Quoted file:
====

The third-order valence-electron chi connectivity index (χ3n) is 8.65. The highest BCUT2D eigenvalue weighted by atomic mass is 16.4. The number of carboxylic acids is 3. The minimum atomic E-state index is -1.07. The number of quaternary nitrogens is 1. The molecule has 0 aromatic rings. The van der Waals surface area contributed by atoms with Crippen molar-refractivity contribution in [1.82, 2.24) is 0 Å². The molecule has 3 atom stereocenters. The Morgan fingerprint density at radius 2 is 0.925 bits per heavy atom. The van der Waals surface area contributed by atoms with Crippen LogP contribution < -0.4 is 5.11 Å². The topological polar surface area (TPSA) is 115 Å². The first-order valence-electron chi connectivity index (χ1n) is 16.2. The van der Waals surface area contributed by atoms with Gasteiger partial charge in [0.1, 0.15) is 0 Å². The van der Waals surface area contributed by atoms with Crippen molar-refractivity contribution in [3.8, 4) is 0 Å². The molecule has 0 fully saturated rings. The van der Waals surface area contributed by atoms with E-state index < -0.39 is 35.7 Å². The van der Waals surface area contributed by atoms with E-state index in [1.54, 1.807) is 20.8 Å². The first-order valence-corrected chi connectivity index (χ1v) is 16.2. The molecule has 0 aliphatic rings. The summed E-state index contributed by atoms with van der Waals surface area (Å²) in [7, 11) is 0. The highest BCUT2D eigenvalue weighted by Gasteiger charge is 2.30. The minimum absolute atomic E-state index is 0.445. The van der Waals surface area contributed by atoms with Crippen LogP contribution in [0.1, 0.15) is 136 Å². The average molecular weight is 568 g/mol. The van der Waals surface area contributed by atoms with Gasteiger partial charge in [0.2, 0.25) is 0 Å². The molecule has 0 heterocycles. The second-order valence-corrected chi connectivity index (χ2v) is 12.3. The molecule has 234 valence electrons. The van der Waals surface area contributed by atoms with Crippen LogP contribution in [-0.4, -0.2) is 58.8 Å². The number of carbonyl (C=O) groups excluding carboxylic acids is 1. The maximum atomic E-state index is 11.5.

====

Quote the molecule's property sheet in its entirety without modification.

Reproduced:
The third-order valence-electron chi connectivity index (χ3n) is 8.65. The highest BCUT2D eigenvalue weighted by atomic mass is 16.4. The number of carboxylic acids is 3. The minimum atomic E-state index is -1.07. The number of quaternary nitrogens is 1. The molecule has 0 aromatic rings. The van der Waals surface area contributed by atoms with Crippen molar-refractivity contribution in [1.82, 2.24) is 0 Å². The molecule has 3 atom stereocenters. The Morgan fingerprint density at radius 2 is 0.925 bits per heavy atom. The van der Waals surface area contributed by atoms with Crippen LogP contribution < -0.4 is 5.11 Å². The topological polar surface area (TPSA) is 115 Å². The first-order valence-electron chi connectivity index (χ1n) is 16.2. The van der Waals surface area contributed by atoms with Gasteiger partial charge in [0.1, 0.15) is 0 Å². The van der Waals surface area contributed by atoms with Crippen molar-refractivity contribution in [3.8, 4) is 0 Å². The molecule has 0 fully saturated rings. The van der Waals surface area contributed by atoms with E-state index < -0.39 is 35.7 Å². The van der Waals surface area contributed by atoms with E-state index in [1.54, 1.807) is 20.8 Å². The first-order valence-corrected chi connectivity index (χ1v) is 16.2. The molecule has 0 aliphatic rings. The summed E-state index contributed by atoms with van der Waals surface area (Å²) in [7, 11) is 0. The highest BCUT2D eigenvalue weighted by Gasteiger charge is 2.30. The minimum absolute atomic E-state index is 0.445. The van der Waals surface area contributed by atoms with Crippen LogP contribution in [0.1, 0.15) is 136 Å². The average molecular weight is 568 g/mol. The van der Waals surface area contributed by atoms with Gasteiger partial charge in [0.2, 0.25) is 0 Å². The molecule has 0 heterocycles. The second-order valence-corrected chi connectivity index (χ2v) is 12.3. The molecule has 234 valence electrons. The van der Waals surface area contributed by atoms with Crippen LogP contribution in [-0.4, -0.2) is 58.8 Å². The number of carbonyl (C=O) groups excluding carboxylic acids is 1. The maximum atomic E-state index is 11.5.